A group of “citizens for safe technology” gathered in Kelowna Thursday night to protest BC Hydro and FortisBC’s wireless hydro-electric meter plans and to hear a talk given by an industry whistleblower.
The group of about 20 people gathered in front of the Rotary Arts Centre, holding signs that accused the push for “smart” meters as undemocratic and a threat to human health.
Similar sentiments were echoed inside the Arts Centre, where former electronic warfare naval officer, 77-year-old Jerry Flynn, presented his arguments about how the meters and the accompanying mesh grid pose a serious threat to human health.
“Cell phones today are what tobacco was 40 years ago,” Flynn told an audience of just over 100 people, citing the Lloyd’s of London.
“There is nothing more harmful to a bio-electric being than a pulsing microwave.”
Flynn, who decided to step forward after his daughter raised concerns about smart meters two years ago, says the level of harmful microwave radiation from common wireless devices is more or less the same (typically at a frequency of 2.4 gigahertz), whether it's from cell phones, cordless phones, baby monitors as well as smart meters and water meters.
BC Hydro claims their smart meters, which contain two transmitters that communicate with other meters as well as a neighbourhood collector (all making up a mesh grid), are safe and that exposure over 20 years is no worse than exposure to a 30-minute cell phone call (See Hydro's own FAQ on health concerns over its smart meters).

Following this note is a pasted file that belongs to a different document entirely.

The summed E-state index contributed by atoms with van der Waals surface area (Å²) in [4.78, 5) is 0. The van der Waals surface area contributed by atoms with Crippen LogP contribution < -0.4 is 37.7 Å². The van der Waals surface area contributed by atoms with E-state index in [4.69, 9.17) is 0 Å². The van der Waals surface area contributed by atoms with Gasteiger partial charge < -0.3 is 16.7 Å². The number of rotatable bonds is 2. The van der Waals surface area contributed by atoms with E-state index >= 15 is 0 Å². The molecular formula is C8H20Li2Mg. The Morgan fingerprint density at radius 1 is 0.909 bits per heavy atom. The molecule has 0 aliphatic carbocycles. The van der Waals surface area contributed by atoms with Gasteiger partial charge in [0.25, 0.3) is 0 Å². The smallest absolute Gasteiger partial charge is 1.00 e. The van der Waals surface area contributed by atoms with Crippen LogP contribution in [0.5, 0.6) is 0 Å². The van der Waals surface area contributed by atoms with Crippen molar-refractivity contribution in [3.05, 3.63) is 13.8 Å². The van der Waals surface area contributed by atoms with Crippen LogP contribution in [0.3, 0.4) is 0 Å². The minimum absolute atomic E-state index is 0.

FortisBC says its advanced meters (smart meters) operate around 900 MHz, which is similar to a household cordless phone and emit far less EMF (electromagnetic fields) than many of the common electronic devices, such as microwaves or laptop computers. Fortis BC adds that the emission levels fall well below all regulations set by Industry Canada’s Safety Code 6.
BC Hydro is currently installing smart meters across the province, most recently in West Kelowna, while FortisBC has applied to rollout the meters in Kelowna by 2015.
The BC government implemented the smart meter rollout under the 2010 Clean Energy Act, requiring every hydro customer to have a smart meter.
Flynn pointed out that the Clean Energy Act does not require the smart meters to be wireless and referenced other places in the world using wired smart meters, whether through fibre optic cables or through telephone lines.
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